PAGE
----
Batch layer is implemented as a Hadoop cluster with JCascalog the abstraction API. Data in the Hadoop cluster is periodically updated by merging incremental changes. Queries are re-computed from scratch after each update. The results are called batch views.

Serving layer saves the batch views in a Splout SQL (or ElephantDB). Batch views are indexed for super-fast access. Evidently, batch views are not real time.

Speed layer is implemented by Storm (Trident), which computes ad-hoc functions on a data stream (time series facts) in real-time. The result from the incremental changes confined to a sliding window is then merged with the materialized batch view from the serving layer to generate up-to-date analysis results.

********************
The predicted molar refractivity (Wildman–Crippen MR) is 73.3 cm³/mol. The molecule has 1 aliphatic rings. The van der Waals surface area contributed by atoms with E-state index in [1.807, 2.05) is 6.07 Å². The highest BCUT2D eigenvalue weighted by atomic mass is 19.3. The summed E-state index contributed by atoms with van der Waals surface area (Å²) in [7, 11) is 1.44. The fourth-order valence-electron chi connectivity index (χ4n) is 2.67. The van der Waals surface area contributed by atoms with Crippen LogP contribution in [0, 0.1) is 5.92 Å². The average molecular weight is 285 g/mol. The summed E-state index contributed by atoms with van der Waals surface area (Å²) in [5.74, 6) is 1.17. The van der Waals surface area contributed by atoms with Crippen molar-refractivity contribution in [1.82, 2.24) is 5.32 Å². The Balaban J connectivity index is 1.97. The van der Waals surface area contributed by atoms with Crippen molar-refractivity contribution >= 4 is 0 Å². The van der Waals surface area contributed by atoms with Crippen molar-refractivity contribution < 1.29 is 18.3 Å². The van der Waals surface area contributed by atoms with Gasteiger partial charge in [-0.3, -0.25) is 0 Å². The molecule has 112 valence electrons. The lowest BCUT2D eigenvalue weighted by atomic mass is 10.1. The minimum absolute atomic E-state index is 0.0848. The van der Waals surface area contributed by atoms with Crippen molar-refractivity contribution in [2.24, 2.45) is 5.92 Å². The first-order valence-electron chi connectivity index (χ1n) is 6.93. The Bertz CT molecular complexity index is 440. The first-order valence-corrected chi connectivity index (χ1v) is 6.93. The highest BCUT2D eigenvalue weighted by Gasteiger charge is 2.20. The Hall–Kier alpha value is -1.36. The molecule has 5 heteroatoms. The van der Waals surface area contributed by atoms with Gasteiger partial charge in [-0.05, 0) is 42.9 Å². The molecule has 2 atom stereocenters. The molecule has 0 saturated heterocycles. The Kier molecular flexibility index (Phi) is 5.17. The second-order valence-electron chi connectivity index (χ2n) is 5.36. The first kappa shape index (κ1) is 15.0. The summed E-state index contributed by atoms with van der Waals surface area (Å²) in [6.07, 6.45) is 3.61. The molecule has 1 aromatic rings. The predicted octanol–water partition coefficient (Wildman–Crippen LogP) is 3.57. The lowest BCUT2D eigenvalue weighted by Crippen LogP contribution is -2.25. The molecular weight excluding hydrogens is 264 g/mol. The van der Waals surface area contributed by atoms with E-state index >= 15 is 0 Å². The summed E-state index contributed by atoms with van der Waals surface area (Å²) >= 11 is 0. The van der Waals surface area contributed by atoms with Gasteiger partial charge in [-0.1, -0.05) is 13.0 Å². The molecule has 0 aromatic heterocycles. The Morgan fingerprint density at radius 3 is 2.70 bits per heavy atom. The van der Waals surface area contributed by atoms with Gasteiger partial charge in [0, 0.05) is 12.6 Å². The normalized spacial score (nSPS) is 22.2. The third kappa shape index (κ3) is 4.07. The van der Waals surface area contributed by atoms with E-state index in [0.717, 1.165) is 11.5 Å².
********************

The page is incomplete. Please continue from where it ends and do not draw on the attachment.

Resource wise, this design is seemingly very cost-efficient. Being a Big Data OLAP solution, Lambda Architecture works on real-time data streams (time series facts), rather than in situ OLTP databases. It is worth noting that there is a onetime Hadoop latency when a new ad-hoc query is first-time launched. Subsequent executions of the same query are real-time.

Supports from the Spring Ecosystem

Spring Hadoop simplifies creating Hadoop-based applications in Java with Spring XML/Java configurations. Being a Spring user, you also benefit from SpEL (Spring Expression Language) and support to other scripting languages like JRuby, Jython, Groovy, Scala, and Clojure. You may run parameterized HiveQL in Java rather than command line, and launch a Hadoop job through the web. Values of the parameters can be assigned at runtime. Like in Oozie, big data pipelines (work flows) may be defined in XML syntax with Spring Batch and Spring Integration. Spring Data library helps in terms of modularity, productivity, portability, and testability. Spring Social library enables integration with popular SaaS providers like Facebook, Twitter, and LinkedIn.